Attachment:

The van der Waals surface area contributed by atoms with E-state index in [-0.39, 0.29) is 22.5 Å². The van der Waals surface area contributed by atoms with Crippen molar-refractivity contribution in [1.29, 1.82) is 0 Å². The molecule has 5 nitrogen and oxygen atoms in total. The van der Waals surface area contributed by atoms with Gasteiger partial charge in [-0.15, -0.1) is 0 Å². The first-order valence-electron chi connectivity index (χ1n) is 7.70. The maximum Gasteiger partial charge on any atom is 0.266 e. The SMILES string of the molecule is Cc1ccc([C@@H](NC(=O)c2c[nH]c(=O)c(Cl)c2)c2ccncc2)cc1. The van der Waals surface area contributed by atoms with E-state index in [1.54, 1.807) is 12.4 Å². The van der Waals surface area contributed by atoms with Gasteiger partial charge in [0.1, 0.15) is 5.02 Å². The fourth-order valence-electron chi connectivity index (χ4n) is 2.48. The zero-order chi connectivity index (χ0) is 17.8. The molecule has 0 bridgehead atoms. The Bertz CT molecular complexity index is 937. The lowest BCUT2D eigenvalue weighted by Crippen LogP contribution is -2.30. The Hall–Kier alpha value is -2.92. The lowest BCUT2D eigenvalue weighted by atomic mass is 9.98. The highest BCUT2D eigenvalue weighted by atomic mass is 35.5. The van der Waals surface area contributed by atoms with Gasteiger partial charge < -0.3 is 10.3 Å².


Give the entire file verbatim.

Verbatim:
The van der Waals surface area contributed by atoms with E-state index in [-0.39, 0.29) is 22.5 Å². The van der Waals surface area contributed by atoms with Crippen molar-refractivity contribution in [1.29, 1.82) is 0 Å². The molecule has 5 nitrogen and oxygen atoms in total. The van der Waals surface area contributed by atoms with Gasteiger partial charge in [-0.15, -0.1) is 0 Å². The first-order valence-electron chi connectivity index (χ1n) is 7.70. The maximum Gasteiger partial charge on any atom is 0.266 e. The SMILES string of the molecule is Cc1ccc([C@@H](NC(=O)c2c[nH]c(=O)c(Cl)c2)c2ccncc2)cc1. The van der Waals surface area contributed by atoms with E-state index in [1.54, 1.807) is 12.4 Å². The van der Waals surface area contributed by atoms with Gasteiger partial charge in [0.1, 0.15) is 5.02 Å². The fourth-order valence-electron chi connectivity index (χ4n) is 2.48. The zero-order chi connectivity index (χ0) is 17.8. The molecule has 0 bridgehead atoms. The Bertz CT molecular complexity index is 937. The lowest BCUT2D eigenvalue weighted by Crippen LogP contribution is -2.30. The Hall–Kier alpha value is -2.92. The lowest BCUT2D eigenvalue weighted by atomic mass is 9.98. The highest BCUT2D eigenvalue weighted by atomic mass is 35.5. The van der Waals surface area contributed by atoms with Gasteiger partial charge < -0.3 is 10.3 Å².